This information can be measured in images from dual-energy or spectral computed tomography (CT), provided that they are free from artefacts. Artefact-free images can be achieved by physical modelling and reconstruction of the images with iterative reconstruction methods. The mass fractions of bone, fat, protein and water can then be estimated from the CT images and hence the elemental fractions of, for example, hydrogen, carbon, oxygen and calcium can be obtained for more accurate patient dose distribution.
The quantity underlying computed tomography (CT) images is the linear attenuation coefficient; the weighted sum of the linear attenuation coefficients of the elements in a tissue material. Quantitative CT (QCT) measures absolute values of the attenuation coefficient and thus gives a unique possibility to classify imaged tissues in terms of element concentrations. QCT is the basis for dose calculations in radiotherapy.
New modalities of radiation treatment have been introduced: brachytherapy with low energy photons and radiation therapy with high-energy protons and heavier ions. For accurate dose calculations using these modalities knowledge of electron densities is not sufficient, as is the case in conventional radiation treatment using high energy photons. Detailed knowledge of patient specific elemental concentrations in the tissues is needed. Accurate use of QCT depends on the possibility to achieve images free from artefacts. The aims of this work is to reconstruct artefact free images – a prerequisite for quantitative CT.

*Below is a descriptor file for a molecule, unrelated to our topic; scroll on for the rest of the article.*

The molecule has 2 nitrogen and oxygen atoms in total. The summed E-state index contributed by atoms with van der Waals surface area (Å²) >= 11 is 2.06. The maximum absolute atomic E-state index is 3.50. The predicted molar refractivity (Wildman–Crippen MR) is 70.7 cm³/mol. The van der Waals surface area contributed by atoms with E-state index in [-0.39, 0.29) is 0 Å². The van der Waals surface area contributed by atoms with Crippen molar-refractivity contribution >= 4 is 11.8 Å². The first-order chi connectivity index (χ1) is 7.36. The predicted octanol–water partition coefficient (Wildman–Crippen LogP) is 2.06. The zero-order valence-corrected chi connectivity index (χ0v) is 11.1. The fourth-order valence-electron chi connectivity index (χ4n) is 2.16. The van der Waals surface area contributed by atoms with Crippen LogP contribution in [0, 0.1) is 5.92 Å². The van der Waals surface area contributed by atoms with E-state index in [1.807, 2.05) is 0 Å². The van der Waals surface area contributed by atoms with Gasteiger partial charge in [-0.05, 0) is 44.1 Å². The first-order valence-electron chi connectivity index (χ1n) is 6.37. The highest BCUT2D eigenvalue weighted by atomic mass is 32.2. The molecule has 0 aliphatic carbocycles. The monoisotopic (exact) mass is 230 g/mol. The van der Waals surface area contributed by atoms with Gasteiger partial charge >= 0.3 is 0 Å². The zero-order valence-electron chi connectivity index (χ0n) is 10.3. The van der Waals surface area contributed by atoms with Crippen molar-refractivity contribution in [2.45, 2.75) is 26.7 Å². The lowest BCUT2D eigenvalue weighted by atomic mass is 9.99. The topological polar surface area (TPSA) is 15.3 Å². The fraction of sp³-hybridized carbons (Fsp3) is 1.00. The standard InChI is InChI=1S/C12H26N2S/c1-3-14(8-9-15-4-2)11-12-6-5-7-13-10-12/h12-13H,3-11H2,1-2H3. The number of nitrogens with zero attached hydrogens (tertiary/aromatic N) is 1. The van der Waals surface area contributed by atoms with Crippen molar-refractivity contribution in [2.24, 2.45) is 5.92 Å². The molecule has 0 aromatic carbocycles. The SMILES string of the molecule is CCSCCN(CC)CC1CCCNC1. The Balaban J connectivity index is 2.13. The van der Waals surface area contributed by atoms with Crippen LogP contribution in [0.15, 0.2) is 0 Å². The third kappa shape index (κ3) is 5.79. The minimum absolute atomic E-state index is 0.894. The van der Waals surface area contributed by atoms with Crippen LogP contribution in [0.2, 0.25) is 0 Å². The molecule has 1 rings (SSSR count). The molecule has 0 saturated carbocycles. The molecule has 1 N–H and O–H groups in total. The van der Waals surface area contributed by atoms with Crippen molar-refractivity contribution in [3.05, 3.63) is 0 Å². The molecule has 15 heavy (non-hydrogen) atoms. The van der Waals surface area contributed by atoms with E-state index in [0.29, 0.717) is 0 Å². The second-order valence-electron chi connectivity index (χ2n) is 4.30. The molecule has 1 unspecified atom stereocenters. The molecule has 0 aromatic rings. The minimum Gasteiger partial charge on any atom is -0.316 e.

To achieve this, we intend to develop a model-based iterative reconstruction algorithm (DIRA) based on dual-energy CT (DECT) to account for patient specific tissue compositions and extend the algorithm to a multi-energy reconstruction algorithm (MIRA) that includes information from multi-energy or spectral CT. By segmenting the organs and mathematically decomposing the soft tissues to water, fat and protein by using the dual-energy CT images, it is possible to estimate the elemental compositions of the tissues. The images show the mass fractions of water in a slice in the pelvis region.
In the prostate, for example, it is important to quantify the calcium content in order to account for the change in dose distributions that will occur with low energy photons. With information of elemental composition, it it possible to do more accurate individual dose plans. Such plans may reduce the side effects of radiation therapy.
See Alexandr Malusek, Maria Magnusson, Michael Sandborg, Robin Westin and Gudrun Alm Carlsson. Prostate tissue decomposition via DECT using the model based iterative image reconstruction algorithm DIRA. Proc. of SPIE vol 9033 3H (2014) for details.